Monitoring Malleefowl mounds with cameras

There is often a need to monitor activity levels associated with Malleefowl mounds. Males, and sometime pairs, will commence mound building or mound maintenance activity in winter and spring planning to lay eggs as the weather warms. The decomposing vegetation raked into the centre of the mound requires moisture for it to decompose at a rate sufficient for it to generate heat. If winter and early spring rains are insufficient, then the mounds will be abandoned as there will be insufficient warmth to incubate the eggs. Similarly, when all the eggs have hatched, mound maintenance will cease.

Motion sensitive and infra-red triggered cameras are an ideal tool for monitoring activity in and around Malleefowl mounds. These cameras can be left at a location for weeks at a time and will generally provide a good record of the frequency and period when parent birds are tending the mound. They are also useful for recording other visitors to an active mound. Egg predators such as goannas, dogs and foxes can be recorded investigating and digging into mounds in search of eggs.

Images below are taken at a mound during a recent fauna survey.

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4 Responses to “Monitoring Malleefowl mounds with cameras”

  1. John Read on February 12th, 2014 3:14 am

    We also use cameras to monitor mounds.
    It would be great to discuss the optimum camera setup (delay between photos) for confirming mound activity/egg laying/hatching and possible predation events without having too many images to sort through.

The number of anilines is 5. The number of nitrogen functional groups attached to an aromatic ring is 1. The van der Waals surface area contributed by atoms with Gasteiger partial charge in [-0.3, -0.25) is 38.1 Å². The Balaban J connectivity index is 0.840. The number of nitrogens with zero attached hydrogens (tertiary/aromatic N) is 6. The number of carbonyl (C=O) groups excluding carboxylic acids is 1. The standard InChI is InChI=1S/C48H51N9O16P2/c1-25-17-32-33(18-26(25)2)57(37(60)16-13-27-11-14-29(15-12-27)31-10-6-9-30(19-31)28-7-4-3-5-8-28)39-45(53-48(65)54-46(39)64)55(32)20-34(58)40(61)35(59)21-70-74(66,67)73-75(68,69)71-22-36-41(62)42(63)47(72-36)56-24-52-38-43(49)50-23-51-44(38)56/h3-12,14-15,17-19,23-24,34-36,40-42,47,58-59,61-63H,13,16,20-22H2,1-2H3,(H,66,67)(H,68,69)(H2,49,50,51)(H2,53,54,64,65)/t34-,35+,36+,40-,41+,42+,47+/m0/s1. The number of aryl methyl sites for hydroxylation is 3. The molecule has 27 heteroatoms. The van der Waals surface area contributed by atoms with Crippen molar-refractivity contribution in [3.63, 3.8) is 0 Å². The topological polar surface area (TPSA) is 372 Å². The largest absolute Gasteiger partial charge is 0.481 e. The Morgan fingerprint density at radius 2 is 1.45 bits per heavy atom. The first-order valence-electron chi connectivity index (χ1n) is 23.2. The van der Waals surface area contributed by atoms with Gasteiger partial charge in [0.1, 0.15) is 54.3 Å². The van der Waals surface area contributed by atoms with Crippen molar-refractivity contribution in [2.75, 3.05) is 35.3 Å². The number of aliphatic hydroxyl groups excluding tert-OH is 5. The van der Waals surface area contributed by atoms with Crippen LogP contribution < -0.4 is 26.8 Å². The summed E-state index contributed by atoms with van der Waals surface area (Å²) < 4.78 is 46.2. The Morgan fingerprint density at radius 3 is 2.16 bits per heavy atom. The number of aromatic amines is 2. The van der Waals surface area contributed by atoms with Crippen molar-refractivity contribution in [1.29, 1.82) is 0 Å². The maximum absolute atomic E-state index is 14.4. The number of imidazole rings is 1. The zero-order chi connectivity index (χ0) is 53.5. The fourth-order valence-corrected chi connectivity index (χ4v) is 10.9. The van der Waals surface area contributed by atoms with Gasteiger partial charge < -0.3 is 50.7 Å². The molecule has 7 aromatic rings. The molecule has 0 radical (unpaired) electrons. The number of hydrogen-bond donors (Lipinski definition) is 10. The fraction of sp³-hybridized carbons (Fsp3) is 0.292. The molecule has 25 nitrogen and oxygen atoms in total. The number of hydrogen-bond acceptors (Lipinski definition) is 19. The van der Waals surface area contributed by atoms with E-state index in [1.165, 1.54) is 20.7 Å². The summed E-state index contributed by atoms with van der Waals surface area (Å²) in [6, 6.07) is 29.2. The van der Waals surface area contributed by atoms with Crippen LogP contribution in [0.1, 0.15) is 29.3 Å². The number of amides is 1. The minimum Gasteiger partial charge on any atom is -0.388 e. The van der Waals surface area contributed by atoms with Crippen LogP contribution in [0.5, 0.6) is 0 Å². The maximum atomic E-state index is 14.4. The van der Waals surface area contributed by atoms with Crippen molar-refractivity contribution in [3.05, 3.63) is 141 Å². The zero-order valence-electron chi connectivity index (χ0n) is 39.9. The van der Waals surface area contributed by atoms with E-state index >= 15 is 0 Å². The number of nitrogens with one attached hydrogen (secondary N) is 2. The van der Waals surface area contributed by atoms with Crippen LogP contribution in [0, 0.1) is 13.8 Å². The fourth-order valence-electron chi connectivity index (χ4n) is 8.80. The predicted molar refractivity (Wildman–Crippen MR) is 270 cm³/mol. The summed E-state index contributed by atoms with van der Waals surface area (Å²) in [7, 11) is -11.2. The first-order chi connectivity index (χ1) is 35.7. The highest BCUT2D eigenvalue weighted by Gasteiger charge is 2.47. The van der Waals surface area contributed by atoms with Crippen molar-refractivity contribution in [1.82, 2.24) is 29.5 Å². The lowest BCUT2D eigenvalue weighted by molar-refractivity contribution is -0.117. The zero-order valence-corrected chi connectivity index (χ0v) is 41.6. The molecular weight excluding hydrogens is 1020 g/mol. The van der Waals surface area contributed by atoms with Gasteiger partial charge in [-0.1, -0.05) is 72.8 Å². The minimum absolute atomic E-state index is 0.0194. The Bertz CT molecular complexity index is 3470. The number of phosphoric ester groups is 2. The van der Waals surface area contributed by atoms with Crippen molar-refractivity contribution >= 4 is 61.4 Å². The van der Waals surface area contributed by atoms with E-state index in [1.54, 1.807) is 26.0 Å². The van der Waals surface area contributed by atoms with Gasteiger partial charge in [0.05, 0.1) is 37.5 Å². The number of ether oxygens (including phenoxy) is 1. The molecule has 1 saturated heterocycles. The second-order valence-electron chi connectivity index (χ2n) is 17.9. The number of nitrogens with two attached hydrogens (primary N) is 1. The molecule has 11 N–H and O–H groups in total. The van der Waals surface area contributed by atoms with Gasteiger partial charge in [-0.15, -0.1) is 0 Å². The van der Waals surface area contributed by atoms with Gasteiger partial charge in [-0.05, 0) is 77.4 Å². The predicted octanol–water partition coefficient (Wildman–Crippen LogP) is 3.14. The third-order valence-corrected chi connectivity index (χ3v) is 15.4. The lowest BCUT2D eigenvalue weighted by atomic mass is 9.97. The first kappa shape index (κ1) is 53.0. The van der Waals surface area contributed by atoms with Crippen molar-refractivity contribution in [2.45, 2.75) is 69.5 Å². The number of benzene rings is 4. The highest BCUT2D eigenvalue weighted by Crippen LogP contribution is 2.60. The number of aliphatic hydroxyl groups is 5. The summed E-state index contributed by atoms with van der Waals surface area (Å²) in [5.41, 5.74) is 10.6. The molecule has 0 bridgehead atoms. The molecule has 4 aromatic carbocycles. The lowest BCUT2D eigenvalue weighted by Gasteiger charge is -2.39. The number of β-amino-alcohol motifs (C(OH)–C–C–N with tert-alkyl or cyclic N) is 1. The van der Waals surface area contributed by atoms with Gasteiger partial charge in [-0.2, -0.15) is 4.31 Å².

2. Scott Thompson on February 12th, 2014 7:09 am

    Standardising a technique would be great as lots of people/companies are starting to use cameras for monitoring. Sadly, most of this data is not rigorously collected and does not get into the public arena for discussion.

  3. Cheyne Jowett on November 24th, 2015 2:04 am

    Hi Team,

    We have a Malleefowl monitoring programme in place within the Great Western Woodlands working in collaboration with Australasian Ecological Services.

    We utilise Scouting Assistant software to sort through the photos.

    Happy to discuss.

  4. Scott Thompson on December 7th, 2015 10:05 am

    Thanks Cheyne for the feedback. It is great to see others also using a similar system. Technology is improving so rapidly now and there are multiple programs available to auto-analyse the photos that are coming through. Some groups have even got the technology sorted to identify individuals for a particular species (i.e. dingoes, wild dogs, Quolls). Are you doing anything with the data (i.e. investigating daily activity patterns) or just using it to determine relative activity on nests to determine breeding success?

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